320. </listitem>
  321. </orderedlist>
  322. </listitem>
  323. </varlistentry>
  324. <varlistentry>
  325. <term>Status file parser/generator</term>
  326. <listitem>
  327. <para>
  328. The status file records the current state of the system, listing the packages
  329. installed, etc. The status file is also one method of communicating with dpkg,
  330. since it is perfectly permissible for the user to use APT to request packages
  331. be updated, put others on hold, mark other for removal, etc, and then run
  332. <literal>dpkg -BORGiE</literal> on a file system.
  333. </para>
  334. </listitem>
  335. </varlistentry>
  336. <varlistentry>
  337. <term>Package file parser/generator</term>
  338. <listitem>
  339. <para>
  340. Related to above. Handle multiple Packages files, from different
  341. sources. Each package contains a link back to the packages file structure
  342. that contains details about the origin of the data.
  343. </para>
  344. </listitem>
  345. </varlistentry>
  346. <varlistentry>
  347. <term>Dependency module</term>
  348. <listitem>
  349. <itemizedlist>
  350. <listitem>
  351. <para>
  352. dependency/conflict determination and linking
  353. </para>
  354. </listitem>
  355. <listitem>
  356. <para>
  357. reverse dependency generator. Maybe merged with above
  358. </para>
  359. </listitem>
  360. </itemizedlist>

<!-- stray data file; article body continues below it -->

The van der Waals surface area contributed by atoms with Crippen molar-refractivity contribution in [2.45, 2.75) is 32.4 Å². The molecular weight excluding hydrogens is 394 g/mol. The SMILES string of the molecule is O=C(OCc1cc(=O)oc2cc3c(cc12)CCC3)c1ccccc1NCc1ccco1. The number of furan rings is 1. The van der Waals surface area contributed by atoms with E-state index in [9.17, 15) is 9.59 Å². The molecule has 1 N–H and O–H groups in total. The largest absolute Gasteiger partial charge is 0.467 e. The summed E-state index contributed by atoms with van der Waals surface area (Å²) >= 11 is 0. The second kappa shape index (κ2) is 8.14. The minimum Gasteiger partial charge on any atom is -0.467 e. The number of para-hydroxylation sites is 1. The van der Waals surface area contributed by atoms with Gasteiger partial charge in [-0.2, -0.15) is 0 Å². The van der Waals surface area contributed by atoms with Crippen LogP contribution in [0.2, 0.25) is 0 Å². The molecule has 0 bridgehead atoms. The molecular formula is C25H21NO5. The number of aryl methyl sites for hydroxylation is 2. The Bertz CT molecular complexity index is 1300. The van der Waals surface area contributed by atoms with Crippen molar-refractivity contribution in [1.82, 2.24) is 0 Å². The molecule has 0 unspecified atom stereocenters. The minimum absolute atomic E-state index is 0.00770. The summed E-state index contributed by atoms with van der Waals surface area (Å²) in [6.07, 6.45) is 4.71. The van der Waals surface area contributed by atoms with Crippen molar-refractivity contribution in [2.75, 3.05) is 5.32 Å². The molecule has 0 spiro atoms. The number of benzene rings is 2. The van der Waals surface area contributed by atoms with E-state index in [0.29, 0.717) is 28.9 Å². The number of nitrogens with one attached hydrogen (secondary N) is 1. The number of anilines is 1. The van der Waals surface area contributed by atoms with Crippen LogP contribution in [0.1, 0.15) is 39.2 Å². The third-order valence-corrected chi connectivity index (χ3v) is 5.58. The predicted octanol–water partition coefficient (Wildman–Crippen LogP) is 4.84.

361. </listitem>
  362. </varlistentry>
  363. <varlistentry>
  364. <term>Package ordering Module</term>
  365. <listitem>
  366. <para>
  367. Create an ordering of the actions to be taken.
  368. </para>
  369. </listitem>
  370. </varlistentry>
  371. <varlistentry>
  372. <term>Event generator</term>
  373. <listitem>
  374. <para>
  375. module to interact with dpkg
  376. </para>
  377. </listitem>
  378. </varlistentry>
  379. </variablelist>
  380. </chapter>
  381. <chapter id="ch5"><title>Data flow and conversions analysis.</title>
  382. <screen>
  383. ____________
  384. __\|ftp modules|
  385. / /|___________|
  386. _ ____________ / ________________
  387. | update | / |mount/local file|
  388. |==========================&gt;| module |/_____\| traversals |
  389. | |_____________| /|________________|
  390. | ^ ^
  391. | | | ______________
  392. ______|_______ _ _____ ______ | _____v________ \| |
  393. |Configuration | |configuration| | |Packages Files| ===|Status file |
  394. | module |&lt;=&gt;| data | | |______________| / /|____________|
  395. |______________| |_____________| | ^ /
  396. ^ | | /
  397. | | _______v_______|/_
  398. | | | | ________________
  399. | | | |/_\| Dependency |
  400. | | |backing store |\ /| Module |
  401. | | |______________| _|_______________|
  402. | \ ^ /| ^
  403. | \ | / |
  404. | _\|____v_______|/__ ____v_______
  405. |_____________________________\| User interaction| | dpkg |
  406. /|_________________|&lt;==&gt; Invoker |
  407. |___________|
  408. </screen>
  409. <para>
  410. dpkg also interacts with status and available files.
  411. </para>
  412. <para>
  413. The backing store and the associated data structures are the core of APT. All
  414. modules essentially revolve around the backing store, feeding it data, adding
  415. and manipulating links and relationships between data in the backing store,
  416. allowing the user to interact with and modify the data in the backing store,
  417. and finally writing it out as the status file and possibly issuing directives
  418. to dpkg.
  419. </para>
  420. <para>
  421. The other focal point for APT is the user interface.
  422. </para>
  423. </chapter>
  424. </book>